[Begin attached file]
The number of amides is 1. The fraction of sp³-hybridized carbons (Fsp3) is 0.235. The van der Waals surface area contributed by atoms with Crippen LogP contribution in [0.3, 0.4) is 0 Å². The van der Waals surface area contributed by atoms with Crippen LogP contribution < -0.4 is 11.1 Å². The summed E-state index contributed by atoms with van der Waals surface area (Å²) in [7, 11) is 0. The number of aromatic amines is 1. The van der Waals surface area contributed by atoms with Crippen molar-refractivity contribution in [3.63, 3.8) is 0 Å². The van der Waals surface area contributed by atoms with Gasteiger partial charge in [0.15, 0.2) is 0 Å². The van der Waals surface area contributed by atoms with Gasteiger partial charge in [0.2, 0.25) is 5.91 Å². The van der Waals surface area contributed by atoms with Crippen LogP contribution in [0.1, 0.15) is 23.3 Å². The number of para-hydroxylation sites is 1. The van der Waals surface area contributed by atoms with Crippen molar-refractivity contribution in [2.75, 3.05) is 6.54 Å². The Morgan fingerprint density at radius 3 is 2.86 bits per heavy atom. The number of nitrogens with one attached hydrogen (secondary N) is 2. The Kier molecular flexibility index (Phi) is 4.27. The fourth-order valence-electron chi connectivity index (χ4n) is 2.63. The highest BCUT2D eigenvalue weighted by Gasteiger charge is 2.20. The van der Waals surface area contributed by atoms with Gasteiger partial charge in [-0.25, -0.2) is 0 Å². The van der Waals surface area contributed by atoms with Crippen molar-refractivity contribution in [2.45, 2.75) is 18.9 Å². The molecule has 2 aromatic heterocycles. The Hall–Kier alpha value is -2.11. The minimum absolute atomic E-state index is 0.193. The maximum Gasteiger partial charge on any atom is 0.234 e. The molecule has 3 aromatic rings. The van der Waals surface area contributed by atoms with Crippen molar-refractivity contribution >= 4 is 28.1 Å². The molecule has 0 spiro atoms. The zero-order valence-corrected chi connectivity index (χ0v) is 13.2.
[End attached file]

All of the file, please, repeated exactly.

The number of amides is 1. The fraction of sp³-hybridized carbons (Fsp3) is 0.235. The van der Waals surface area contributed by atoms with Crippen LogP contribution in [0.3, 0.4) is 0 Å². The van der Waals surface area contributed by atoms with Crippen LogP contribution < -0.4 is 11.1 Å². The summed E-state index contributed by atoms with van der Waals surface area (Å²) in [7, 11) is 0. The number of aromatic amines is 1. The van der Waals surface area contributed by atoms with Crippen molar-refractivity contribution in [3.63, 3.8) is 0 Å². The van der Waals surface area contributed by atoms with Gasteiger partial charge in [0.15, 0.2) is 0 Å². The van der Waals surface area contributed by atoms with Gasteiger partial charge in [0.2, 0.25) is 5.91 Å². The van der Waals surface area contributed by atoms with Crippen LogP contribution in [0.1, 0.15) is 23.3 Å². The number of para-hydroxylation sites is 1. The van der Waals surface area contributed by atoms with Crippen molar-refractivity contribution in [2.75, 3.05) is 6.54 Å². The Morgan fingerprint density at radius 3 is 2.86 bits per heavy atom. The number of nitrogens with one attached hydrogen (secondary N) is 2. The Kier molecular flexibility index (Phi) is 4.27. The fourth-order valence-electron chi connectivity index (χ4n) is 2.63. The highest BCUT2D eigenvalue weighted by Gasteiger charge is 2.20. The van der Waals surface area contributed by atoms with Gasteiger partial charge in [-0.25, -0.2) is 0 Å². The van der Waals surface area contributed by atoms with Crippen molar-refractivity contribution in [2.45, 2.75) is 18.9 Å². The molecule has 2 aromatic heterocycles. The Hall–Kier alpha value is -2.11. The minimum absolute atomic E-state index is 0.193. The maximum Gasteiger partial charge on any atom is 0.234 e. The molecule has 3 aromatic rings. The van der Waals surface area contributed by atoms with Crippen molar-refractivity contribution >= 4 is 28.1 Å². The molecule has 0 spiro atoms. The zero-order valence-corrected chi connectivity index (χ0v) is 13.2.